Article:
I thoroughly enjoyed Kent Anderson’s blog post ‘It’s the End of the Book As We Know It – and I Feel Fine’ over at the Scholarly Kitchen blog. It sums up a lot of my own feelings about ebooks and literacy. These paragraphs, in particular, resonated with me:
But will book reading actually suffer? I doubt it. My kids would love to have Kindles so that they could read spontaneously. They get addicted to a series (don’t get me going about “Pretty Little Liars” right now), and once one book is polished off, they want to start the next one. But the scarcity model of book publishing means having to wait days between reading events if ordering a book from an online retailer; calling around town to find a book and often failing; or checking the library which often doesn’t have the latest materials. Does waiting, calling around, or getting frustrated help the reading experience? Not at all.
The new era of books may actually see more authors, more reading, and more books being bought and sold.
There is a lot of complaining about standards of content in ebooks (particularly from professional editors, I’ve noticed…). Not just in those that have been self-published, but in books purchased from mainstream publishers, too. Usually it is standards of literacy that are criticised in the former and formatting problems in the latter. I agree that it’s irritating if a book is badly put together. I also agree that it is difficult for highly literate people to read a book if they are spotting spelling or grammatical errors every five sentences. What I would argue here, though, is that this doesn’t matter for every reader.
To illustrate my point I’d like to introduce a twelve-year-old would-be-author. She is three chapters into her first book and is happy to admit that:
I might make a few mistakes in spelling and grammer.
She loves writing and is spending a fair part of her spare time working on her book. Yes, it’s littered with errors, but she’s learning her craft and is committed to improving. Would you sneer at her for her mistakes? I hope not (especially as she’s my daughter).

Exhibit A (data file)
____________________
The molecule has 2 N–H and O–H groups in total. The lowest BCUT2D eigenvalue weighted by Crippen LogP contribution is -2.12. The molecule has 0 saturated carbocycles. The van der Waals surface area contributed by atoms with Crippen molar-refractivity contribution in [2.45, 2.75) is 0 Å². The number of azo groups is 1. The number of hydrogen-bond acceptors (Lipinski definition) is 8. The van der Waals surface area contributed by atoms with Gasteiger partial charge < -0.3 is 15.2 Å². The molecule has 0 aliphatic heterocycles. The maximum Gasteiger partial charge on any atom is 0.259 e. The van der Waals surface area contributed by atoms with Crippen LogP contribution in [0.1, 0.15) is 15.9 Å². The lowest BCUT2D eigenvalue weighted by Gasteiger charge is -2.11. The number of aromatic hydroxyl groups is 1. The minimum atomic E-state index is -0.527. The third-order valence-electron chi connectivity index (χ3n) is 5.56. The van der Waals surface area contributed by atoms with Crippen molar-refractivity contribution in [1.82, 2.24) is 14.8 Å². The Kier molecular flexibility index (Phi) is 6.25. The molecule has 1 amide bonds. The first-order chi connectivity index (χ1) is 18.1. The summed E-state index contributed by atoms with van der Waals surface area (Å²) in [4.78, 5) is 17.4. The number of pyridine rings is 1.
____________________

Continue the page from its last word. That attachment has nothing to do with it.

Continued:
This trainee author loves to share her work and get feedback on it. I think that a lot of self-published authors have a lot in common with my twelve-year-old. They have given up on the old publishing model and are anxious to share their stories with the rest of the world. Since many ebook retailers offer the opportunity to download a sample of a book before purchase, it is easy for you, as a reader, to assess its quality before you make a purchase. If you’re bothered by bad grammar and spelling, you won’t buy a book that offends your sensibilities. If your literacy levels are low, you probably won’t notice and you might buy the book and enjoy it anyway.
So what? Surely it’s better for someone with low literacy levels to be reading something than reading nothing? If a story is very good but the spelling and grammar are bad, then it isn’t too late to do something about it, when the book is still only in electronic format. Self-published ebooks are quite often works in progress, in this respect, as I’ve argued before.
In lowering the barriers to book publishing we are also lowering the barriers to book purchasing and opening up the written word to people who might have been too intimidated to walk through the doors of a library or a bookshop. It’s never too late to discover a love of reading. I agree with Kent: the availability of books in electronic form can only be a good thing for readers and for authors of all calibres.